St. Maarten: A. gingivinus & A. wattsi pogus

St. Eustatius: A. bimaculatus & A. wattsi schwartzi

Competition among Anolis lizards

(Pacala & Roughgarden 1982)

Body size (strongly correlated with prey size):

St. Maarten anoles: large overlap in body size

St. Eustatius anoles: small overlap in body size

Foraging location:

St. Maarten anoles: large overlap in perch ht.

St. Eustatius anoles: no overlap in perch ht.

Experiment:

Replicated enclosures on both islands, stocked with one (not A. wattsi) or both species

Competition among Anolis lizards

(Pacala & Roughgarden 1982)

Results and Conclusions:

St. Maarten (similar resource use)

Growth rate of A. gingivinus was halved

in the presence of A. wattsi

St. Eustatius (dissimilar resource use)

No effect of A. wattsi on growth or

perch height of A. bimaculatis

Strength of present-day competition in these species pairs is inversely related to resource partitioning

Competition among Anolis lizards

(Pacala & Roughgarden 1982)

Why do these pairs of anoles on nearby islands (30 km) differ in degree of resource partitioning?

Hypothesis: Character displacement occurred on St. Eustatius during long co-evolutionary history (i.e., the ghost of competition past), whereas colonization of St. Maarten occurred much more recently, and in both cases colonization was by similarly sized Anolis species

Character displacement:

Evolutionary divergence of traits in response to competition, resulting in a reduction in the intensity of competition

Competition among Anolis lizards

(Pacala & Roughgarden 1985)

Pacala & Roughgarden (1985) presented evidence to suggest that both species pairs have a long history of co-occurrence on their respective islands and that different colonization histories resulted in the observed patterns of resource partitioning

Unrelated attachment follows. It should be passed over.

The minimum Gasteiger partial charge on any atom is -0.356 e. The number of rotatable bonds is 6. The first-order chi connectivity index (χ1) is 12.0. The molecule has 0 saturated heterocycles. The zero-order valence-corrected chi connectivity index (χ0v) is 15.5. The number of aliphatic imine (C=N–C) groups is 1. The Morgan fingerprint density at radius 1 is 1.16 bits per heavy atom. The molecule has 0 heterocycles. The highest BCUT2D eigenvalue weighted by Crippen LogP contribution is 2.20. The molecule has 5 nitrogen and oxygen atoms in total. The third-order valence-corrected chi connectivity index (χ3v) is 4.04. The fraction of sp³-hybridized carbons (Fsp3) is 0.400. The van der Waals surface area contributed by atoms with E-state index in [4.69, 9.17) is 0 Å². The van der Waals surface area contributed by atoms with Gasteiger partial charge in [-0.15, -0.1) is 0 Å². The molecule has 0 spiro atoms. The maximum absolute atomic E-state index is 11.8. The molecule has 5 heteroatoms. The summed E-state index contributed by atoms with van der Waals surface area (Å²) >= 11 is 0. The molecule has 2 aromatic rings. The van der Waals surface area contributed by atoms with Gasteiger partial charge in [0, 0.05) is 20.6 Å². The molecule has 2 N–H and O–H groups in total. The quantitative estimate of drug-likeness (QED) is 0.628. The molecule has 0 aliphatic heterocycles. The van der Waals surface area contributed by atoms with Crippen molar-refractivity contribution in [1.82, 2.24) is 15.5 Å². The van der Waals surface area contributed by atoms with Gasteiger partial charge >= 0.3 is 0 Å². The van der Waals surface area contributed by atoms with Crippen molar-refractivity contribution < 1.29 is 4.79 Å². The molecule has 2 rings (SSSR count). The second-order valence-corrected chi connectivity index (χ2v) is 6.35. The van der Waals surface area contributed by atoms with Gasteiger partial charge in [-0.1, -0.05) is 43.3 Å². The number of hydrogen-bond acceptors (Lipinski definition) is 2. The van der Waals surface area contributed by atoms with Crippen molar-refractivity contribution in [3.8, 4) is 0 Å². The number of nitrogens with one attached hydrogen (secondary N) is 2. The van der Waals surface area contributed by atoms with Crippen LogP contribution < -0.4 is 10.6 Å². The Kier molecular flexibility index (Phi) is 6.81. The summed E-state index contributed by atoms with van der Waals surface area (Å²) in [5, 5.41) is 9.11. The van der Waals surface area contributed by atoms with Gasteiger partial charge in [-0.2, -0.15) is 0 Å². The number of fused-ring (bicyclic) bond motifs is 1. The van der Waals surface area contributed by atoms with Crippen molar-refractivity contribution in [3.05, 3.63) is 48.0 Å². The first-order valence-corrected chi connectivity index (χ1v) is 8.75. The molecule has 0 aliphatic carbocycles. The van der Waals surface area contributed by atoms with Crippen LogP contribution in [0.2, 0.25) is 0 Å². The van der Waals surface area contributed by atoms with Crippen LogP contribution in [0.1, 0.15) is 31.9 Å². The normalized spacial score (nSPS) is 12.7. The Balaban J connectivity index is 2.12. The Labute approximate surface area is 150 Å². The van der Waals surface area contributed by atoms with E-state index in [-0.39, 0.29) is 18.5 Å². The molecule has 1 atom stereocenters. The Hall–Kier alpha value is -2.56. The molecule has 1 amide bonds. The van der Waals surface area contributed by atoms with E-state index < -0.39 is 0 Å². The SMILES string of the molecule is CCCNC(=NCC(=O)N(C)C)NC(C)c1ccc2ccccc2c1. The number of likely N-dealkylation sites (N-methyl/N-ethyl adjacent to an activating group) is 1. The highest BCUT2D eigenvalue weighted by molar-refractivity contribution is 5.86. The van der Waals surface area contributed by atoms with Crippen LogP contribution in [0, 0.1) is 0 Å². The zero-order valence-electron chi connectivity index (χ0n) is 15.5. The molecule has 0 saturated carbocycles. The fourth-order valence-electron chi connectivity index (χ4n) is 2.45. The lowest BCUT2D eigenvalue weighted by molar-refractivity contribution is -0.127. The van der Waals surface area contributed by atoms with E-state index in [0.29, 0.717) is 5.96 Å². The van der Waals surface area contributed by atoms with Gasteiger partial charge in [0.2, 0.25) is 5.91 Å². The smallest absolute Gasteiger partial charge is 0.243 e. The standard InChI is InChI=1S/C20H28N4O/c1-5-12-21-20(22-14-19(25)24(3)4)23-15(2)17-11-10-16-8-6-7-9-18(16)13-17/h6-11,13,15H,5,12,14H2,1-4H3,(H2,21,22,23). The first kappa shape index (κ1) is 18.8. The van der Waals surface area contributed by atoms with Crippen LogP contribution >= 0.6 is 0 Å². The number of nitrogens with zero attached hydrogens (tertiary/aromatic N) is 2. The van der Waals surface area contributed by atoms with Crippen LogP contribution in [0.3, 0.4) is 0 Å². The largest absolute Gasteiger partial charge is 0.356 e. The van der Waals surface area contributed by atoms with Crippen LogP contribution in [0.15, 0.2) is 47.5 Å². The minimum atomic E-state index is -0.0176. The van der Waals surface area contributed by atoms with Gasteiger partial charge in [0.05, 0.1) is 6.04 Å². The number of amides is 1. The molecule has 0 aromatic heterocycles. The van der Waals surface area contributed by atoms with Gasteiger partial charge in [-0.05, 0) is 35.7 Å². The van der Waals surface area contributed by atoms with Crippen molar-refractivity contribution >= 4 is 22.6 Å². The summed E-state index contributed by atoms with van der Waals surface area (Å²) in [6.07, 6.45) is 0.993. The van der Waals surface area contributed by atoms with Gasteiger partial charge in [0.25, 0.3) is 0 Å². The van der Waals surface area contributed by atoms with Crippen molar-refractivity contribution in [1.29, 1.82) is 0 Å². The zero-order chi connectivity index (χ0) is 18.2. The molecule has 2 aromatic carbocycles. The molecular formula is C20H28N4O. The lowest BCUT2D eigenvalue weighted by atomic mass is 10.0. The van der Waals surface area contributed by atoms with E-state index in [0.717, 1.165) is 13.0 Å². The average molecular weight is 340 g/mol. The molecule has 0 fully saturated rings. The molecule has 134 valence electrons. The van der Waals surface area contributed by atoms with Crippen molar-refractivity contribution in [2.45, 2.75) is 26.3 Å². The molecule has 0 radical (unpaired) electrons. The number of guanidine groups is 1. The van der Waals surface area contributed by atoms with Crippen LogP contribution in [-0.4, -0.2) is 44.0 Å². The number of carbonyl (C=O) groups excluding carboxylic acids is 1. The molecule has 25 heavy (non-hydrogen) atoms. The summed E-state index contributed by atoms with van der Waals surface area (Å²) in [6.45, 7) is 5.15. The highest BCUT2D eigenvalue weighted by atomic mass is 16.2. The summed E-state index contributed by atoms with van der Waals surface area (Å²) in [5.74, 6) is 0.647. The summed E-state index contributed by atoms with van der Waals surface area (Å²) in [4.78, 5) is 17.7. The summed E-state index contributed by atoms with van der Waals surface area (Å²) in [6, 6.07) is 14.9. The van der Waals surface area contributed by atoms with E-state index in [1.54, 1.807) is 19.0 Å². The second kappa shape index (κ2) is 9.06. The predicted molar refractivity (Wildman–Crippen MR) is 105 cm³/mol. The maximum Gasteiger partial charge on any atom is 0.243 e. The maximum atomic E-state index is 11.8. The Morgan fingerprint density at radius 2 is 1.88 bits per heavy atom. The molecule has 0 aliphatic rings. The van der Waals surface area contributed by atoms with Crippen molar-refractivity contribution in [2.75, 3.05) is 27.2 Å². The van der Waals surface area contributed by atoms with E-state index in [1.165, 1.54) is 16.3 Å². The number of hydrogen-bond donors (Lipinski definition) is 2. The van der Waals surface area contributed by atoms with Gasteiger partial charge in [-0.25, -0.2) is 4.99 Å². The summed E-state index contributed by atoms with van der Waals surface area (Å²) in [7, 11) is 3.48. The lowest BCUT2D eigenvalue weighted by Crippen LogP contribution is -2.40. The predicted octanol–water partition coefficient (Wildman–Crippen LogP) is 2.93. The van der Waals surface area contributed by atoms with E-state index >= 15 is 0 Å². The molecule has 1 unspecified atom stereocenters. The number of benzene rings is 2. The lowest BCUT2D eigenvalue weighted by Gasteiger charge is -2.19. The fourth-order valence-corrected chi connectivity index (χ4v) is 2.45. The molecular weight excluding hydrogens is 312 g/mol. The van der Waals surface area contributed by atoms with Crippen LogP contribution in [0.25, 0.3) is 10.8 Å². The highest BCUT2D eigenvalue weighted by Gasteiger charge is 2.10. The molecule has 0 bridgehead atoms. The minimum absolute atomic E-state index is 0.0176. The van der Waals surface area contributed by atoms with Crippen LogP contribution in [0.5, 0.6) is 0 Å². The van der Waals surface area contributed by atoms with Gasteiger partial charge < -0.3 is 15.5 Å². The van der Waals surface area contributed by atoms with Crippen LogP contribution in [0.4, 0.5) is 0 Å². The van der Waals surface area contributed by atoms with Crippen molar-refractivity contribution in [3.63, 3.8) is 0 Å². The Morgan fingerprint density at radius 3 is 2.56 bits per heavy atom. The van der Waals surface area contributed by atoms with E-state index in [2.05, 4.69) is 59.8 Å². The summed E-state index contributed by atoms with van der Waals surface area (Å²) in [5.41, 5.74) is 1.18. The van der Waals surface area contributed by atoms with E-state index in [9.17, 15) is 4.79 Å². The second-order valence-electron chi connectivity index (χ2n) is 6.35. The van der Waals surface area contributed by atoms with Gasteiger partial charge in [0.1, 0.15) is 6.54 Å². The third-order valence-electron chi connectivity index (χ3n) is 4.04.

Both islands may have been colonized by Anolis species differing in size, yet on St. Maarten the larger Anolis colonized later and has subsequently converged in body size on the smaller resident

Schluter & McPhail (1992) surveyed the literature on character

displacement and listed criteria necessary to exclude other potential

explanations for species that share similar traits in allopatry, but differ in sympatry (similar to Connell’s [1980] requirements to demonstrate the “ghost of competition past”):

1. Chance should be ruled out as an explanation for the pattern

(appropriate statistical tests, often involving null models)

2. Phenotypic differences should have a genetic basis

3. Enhanced differences between sympatric species should be the

outcome of evolutionary shifts, not simply the inability of similar-sized

species to coexist

4. Morphological differences should reflect differences in resource use

5. Sites of sympatry and allopatry should be similar in terms of physical

characteristics

6. Independent evidence should be obtained that similar phenotypes

actually compete for food